Cairo — Mobilising domestic resources, from both the public and private sectors, is central to Africa's collective success in achieving the 2030 sustainable development goals (SDGs) and the continent's 50-year development plan, Agenda 2063, says Adam Elhiraika, Director of the Macroeconomic Policy Division at the Economic Commission for Africa (ECA).
Speaking at the beginning of a three-day high-level policy dialogue on development planning in Africa that is being held in Cairo, Egypt, Mr. Elhiraika said the 2030 Agenda and the Addis Ababa Action Agenda on financing for development both underscore that countries need to mobilise greater financial resources if they are to achieve the SDGs.
"African countries will need to tap into diverse funding sources for their development programmes, from tax and non-tax public revenues, to public borrowing, to private investments, to innovative sources of finance," he said, adding estimates of additional financing needs for Africa to achieve the SDGs range from $600 billion to over $1.2 trillion annually.
"It is also clear that we will need more effective use of the available resources. In particular, public financial management must be improved, including through good budgeting and effective resource allocation towards priority areas," he told senior government officials from member States, including Finance and Planning Ministers.
These challenges, he said, necessitate a financing framework that can manage the finance mobilised from various different sources.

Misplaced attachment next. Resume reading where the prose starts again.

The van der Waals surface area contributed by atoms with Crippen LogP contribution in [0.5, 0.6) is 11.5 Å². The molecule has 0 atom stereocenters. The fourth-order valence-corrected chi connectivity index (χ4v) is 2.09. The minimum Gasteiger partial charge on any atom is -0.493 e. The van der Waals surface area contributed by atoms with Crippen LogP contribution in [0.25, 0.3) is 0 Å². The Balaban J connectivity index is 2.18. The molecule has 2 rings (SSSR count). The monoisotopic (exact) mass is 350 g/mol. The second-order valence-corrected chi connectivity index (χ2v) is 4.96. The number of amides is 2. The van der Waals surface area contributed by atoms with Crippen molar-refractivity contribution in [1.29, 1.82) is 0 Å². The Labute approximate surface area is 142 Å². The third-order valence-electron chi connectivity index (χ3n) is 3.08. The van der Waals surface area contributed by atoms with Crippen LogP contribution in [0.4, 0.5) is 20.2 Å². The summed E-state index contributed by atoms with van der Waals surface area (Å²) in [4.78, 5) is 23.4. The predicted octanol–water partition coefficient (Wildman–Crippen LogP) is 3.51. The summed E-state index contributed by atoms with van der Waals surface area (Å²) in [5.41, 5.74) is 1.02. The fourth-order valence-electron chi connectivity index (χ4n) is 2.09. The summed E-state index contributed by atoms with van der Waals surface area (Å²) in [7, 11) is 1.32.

"It also needs to make sure that the allocation of finance to particular areas of spending is done efficiently so that each type of finance is directed towards funding the programmes to which it is best suited," the Director said.
Tax revenues, said Mr. Elhiraika, are a key part of domestic resources. In 2016, Africa's tax revenues totalled $500 billion, which is around 3 times the level of ODA, FDI and remittances combined. Yet tax to GDP ratios on the continent are around 18 per cent, which is low compared to other regions.
Boosting tax collection could significantly increase available finance for development, he said.
"There are a number of ways in which tax revenues can be increased, for example by formalising or otherwise taxing the informal sector, which is estimated to account for 50 to 80 per cent of GDP in some African countries and remains largely untaxed," said Mr. Elhiraika.
He said tackling illicit financial flows, particularly abusive tax practices of multinational corporations, could mobilise substantial additional revenues needed for Africa's development.
Africa is losing over $100 billion annually through IFFs.
"IFFs not only reduce the rate of taxpayer compliance throughout the economy, they also draw the economy's factors of production and resources into the illicit economy, which will affect overall economic activity and then undermine important social spending or productive investment programmes," Mr. Elhiraika said, adding African countries that have used provisions for international exchange of information have been able to recover up to tens of millions of dollars in revenue.
He said the ECA was proud to co-organize this meeting which offers an opportunity for African development planners to discuss key issues facing them as they implement the two agendas.
The theme of the meeting is 'Financing the Sustainable Development Goals in Africa: Strategies for planning and resource mobilization'.
Professor Alaa Zahran, President of the Institute of National Planning in Egypt, said like other countries, Egypt was experiencing challenges in implementing the SDGs but was conquering the challenges through concerted efforts involving every stakeholder.
He said planning was crucial if the continent was to successfully implement the SDGs and change the lives of ordinary people.